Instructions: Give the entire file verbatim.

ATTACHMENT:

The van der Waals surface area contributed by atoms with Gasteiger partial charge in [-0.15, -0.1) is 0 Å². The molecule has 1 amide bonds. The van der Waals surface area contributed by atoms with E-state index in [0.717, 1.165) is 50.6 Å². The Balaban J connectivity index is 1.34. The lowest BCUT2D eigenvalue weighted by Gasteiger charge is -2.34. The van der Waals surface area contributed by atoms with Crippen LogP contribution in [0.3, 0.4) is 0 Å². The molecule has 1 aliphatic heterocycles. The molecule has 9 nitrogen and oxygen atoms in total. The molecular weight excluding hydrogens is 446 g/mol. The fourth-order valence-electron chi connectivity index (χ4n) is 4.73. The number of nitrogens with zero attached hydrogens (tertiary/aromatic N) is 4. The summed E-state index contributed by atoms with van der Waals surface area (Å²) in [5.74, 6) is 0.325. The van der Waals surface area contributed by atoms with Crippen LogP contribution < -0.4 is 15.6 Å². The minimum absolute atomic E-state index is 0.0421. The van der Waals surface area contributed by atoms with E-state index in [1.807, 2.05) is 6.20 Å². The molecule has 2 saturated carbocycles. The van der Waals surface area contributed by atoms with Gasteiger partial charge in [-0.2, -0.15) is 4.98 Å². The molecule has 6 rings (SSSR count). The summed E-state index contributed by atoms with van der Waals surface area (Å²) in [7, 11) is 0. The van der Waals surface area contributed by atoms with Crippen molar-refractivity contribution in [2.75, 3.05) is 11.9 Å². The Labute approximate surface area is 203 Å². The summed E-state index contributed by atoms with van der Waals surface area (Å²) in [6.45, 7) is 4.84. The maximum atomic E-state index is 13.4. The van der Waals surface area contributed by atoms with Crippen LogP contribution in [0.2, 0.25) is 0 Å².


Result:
The van der Waals surface area contributed by atoms with Gasteiger partial charge in [-0.15, -0.1) is 0 Å². The molecule has 1 amide bonds. The van der Waals surface area contributed by atoms with E-state index in [0.717, 1.165) is 50.6 Å². The Balaban J connectivity index is 1.34. The lowest BCUT2D eigenvalue weighted by Gasteiger charge is -2.34. The van der Waals surface area contributed by atoms with Crippen LogP contribution in [0.3, 0.4) is 0 Å². The molecule has 1 aliphatic heterocycles. The molecule has 9 nitrogen and oxygen atoms in total. The molecular weight excluding hydrogens is 446 g/mol. The fourth-order valence-electron chi connectivity index (χ4n) is 4.73. The number of nitrogens with zero attached hydrogens (tertiary/aromatic N) is 4. The summed E-state index contributed by atoms with van der Waals surface area (Å²) in [5.74, 6) is 0.325. The van der Waals surface area contributed by atoms with Crippen LogP contribution < -0.4 is 15.6 Å². The minimum absolute atomic E-state index is 0.0421. The van der Waals surface area contributed by atoms with E-state index in [1.807, 2.05) is 6.20 Å². The molecule has 2 saturated carbocycles. The van der Waals surface area contributed by atoms with Gasteiger partial charge in [-0.2, -0.15) is 4.98 Å². The molecule has 6 rings (SSSR count). The summed E-state index contributed by atoms with van der Waals surface area (Å²) in [7, 11) is 0. The van der Waals surface area contributed by atoms with Crippen molar-refractivity contribution in [2.75, 3.05) is 11.9 Å². The Labute approximate surface area is 203 Å². The summed E-state index contributed by atoms with van der Waals surface area (Å²) in [6.45, 7) is 4.84. The maximum atomic E-state index is 13.4. The van der Waals surface area contributed by atoms with Crippen LogP contribution in [0.2, 0.25) is 0 Å².